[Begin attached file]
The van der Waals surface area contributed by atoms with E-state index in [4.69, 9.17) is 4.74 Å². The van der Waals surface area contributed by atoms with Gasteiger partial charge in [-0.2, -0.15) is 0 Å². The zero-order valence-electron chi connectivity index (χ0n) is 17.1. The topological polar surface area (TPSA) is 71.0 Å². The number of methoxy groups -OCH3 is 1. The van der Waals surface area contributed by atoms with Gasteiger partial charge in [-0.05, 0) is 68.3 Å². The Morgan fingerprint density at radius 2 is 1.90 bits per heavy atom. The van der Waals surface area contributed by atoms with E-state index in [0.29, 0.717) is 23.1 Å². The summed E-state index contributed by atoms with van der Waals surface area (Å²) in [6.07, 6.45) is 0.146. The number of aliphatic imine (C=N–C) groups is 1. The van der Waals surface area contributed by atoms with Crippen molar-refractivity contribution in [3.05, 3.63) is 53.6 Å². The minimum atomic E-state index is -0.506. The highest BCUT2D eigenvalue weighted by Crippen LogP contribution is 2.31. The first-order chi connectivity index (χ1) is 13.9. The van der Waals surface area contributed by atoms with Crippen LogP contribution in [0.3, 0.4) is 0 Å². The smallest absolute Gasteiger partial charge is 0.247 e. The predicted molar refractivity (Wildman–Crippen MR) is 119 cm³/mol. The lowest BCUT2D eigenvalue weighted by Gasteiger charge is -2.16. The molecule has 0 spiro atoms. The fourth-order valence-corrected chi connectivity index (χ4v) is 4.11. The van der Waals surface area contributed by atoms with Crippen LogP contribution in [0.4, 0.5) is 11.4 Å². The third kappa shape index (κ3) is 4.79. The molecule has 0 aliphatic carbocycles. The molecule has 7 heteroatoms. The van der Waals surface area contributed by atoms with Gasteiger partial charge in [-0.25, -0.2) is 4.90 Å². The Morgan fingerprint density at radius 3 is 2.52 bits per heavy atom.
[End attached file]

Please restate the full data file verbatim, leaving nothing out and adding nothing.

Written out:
The van der Waals surface area contributed by atoms with E-state index in [4.69, 9.17) is 4.74 Å². The van der Waals surface area contributed by atoms with Gasteiger partial charge in [-0.2, -0.15) is 0 Å². The zero-order valence-electron chi connectivity index (χ0n) is 17.1. The topological polar surface area (TPSA) is 71.0 Å². The number of methoxy groups -OCH3 is 1. The van der Waals surface area contributed by atoms with Gasteiger partial charge in [-0.05, 0) is 68.3 Å². The Morgan fingerprint density at radius 2 is 1.90 bits per heavy atom. The van der Waals surface area contributed by atoms with E-state index in [0.29, 0.717) is 23.1 Å². The summed E-state index contributed by atoms with van der Waals surface area (Å²) in [6.07, 6.45) is 0.146. The number of aliphatic imine (C=N–C) groups is 1. The van der Waals surface area contributed by atoms with Crippen molar-refractivity contribution in [3.05, 3.63) is 53.6 Å². The minimum atomic E-state index is -0.506. The highest BCUT2D eigenvalue weighted by Crippen LogP contribution is 2.31. The first-order chi connectivity index (χ1) is 13.9. The van der Waals surface area contributed by atoms with Crippen LogP contribution in [0.3, 0.4) is 0 Å². The smallest absolute Gasteiger partial charge is 0.247 e. The predicted molar refractivity (Wildman–Crippen MR) is 119 cm³/mol. The lowest BCUT2D eigenvalue weighted by Gasteiger charge is -2.16. The molecule has 0 spiro atoms. The fourth-order valence-corrected chi connectivity index (χ4v) is 4.11. The van der Waals surface area contributed by atoms with Crippen LogP contribution in [0.4, 0.5) is 11.4 Å². The third kappa shape index (κ3) is 4.79. The molecule has 0 aliphatic carbocycles. The molecule has 7 heteroatoms. The van der Waals surface area contributed by atoms with Gasteiger partial charge in [-0.25, -0.2) is 4.90 Å². The Morgan fingerprint density at radius 3 is 2.52 bits per heavy atom.